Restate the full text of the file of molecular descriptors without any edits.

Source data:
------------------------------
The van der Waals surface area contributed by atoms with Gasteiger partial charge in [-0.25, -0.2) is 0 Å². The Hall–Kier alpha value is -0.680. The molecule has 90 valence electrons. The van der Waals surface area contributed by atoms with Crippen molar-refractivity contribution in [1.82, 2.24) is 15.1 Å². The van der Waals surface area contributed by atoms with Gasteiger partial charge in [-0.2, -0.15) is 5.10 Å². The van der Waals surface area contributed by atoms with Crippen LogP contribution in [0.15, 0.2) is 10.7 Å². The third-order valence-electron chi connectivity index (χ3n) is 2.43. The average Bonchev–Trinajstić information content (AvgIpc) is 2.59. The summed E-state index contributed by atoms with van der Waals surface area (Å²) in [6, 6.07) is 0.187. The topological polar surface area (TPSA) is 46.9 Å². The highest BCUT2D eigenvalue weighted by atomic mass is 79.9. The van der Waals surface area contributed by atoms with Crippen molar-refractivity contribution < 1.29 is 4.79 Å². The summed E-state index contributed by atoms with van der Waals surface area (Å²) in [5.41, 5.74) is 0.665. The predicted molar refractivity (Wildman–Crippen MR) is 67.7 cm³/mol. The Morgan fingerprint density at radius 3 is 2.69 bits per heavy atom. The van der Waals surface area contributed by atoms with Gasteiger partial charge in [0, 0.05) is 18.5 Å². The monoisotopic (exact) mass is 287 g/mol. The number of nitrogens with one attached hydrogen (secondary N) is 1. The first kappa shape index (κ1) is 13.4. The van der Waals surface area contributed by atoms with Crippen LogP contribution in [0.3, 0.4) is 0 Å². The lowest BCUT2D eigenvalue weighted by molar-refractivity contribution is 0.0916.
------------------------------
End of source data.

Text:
The van der Waals surface area contributed by atoms with Gasteiger partial charge in [-0.25, -0.2) is 0 Å². The Hall–Kier alpha value is -0.680. The molecule has 90 valence electrons. The van der Waals surface area contributed by atoms with Crippen molar-refractivity contribution in [1.82, 2.24) is 15.1 Å². The van der Waals surface area contributed by atoms with Gasteiger partial charge in [-0.2, -0.15) is 5.10 Å². The van der Waals surface area contributed by atoms with Crippen LogP contribution in [0.15, 0.2) is 10.7 Å². The third-order valence-electron chi connectivity index (χ3n) is 2.43. The average Bonchev–Trinajstić information content (AvgIpc) is 2.59. The summed E-state index contributed by atoms with van der Waals surface area (Å²) in [6, 6.07) is 0.187. The topological polar surface area (TPSA) is 46.9 Å². The highest BCUT2D eigenvalue weighted by atomic mass is 79.9. The van der Waals surface area contributed by atoms with Crippen molar-refractivity contribution < 1.29 is 4.79 Å². The summed E-state index contributed by atoms with van der Waals surface area (Å²) in [5.41, 5.74) is 0.665. The predicted molar refractivity (Wildman–Crippen MR) is 67.7 cm³/mol. The Morgan fingerprint density at radius 3 is 2.69 bits per heavy atom. The van der Waals surface area contributed by atoms with Gasteiger partial charge in [0, 0.05) is 18.5 Å². The monoisotopic (exact) mass is 287 g/mol. The number of nitrogens with one attached hydrogen (secondary N) is 1. The first kappa shape index (κ1) is 13.4. The van der Waals surface area contributed by atoms with Crippen LogP contribution in [0.3, 0.4) is 0 Å². The lowest BCUT2D eigenvalue weighted by molar-refractivity contribution is 0.0916.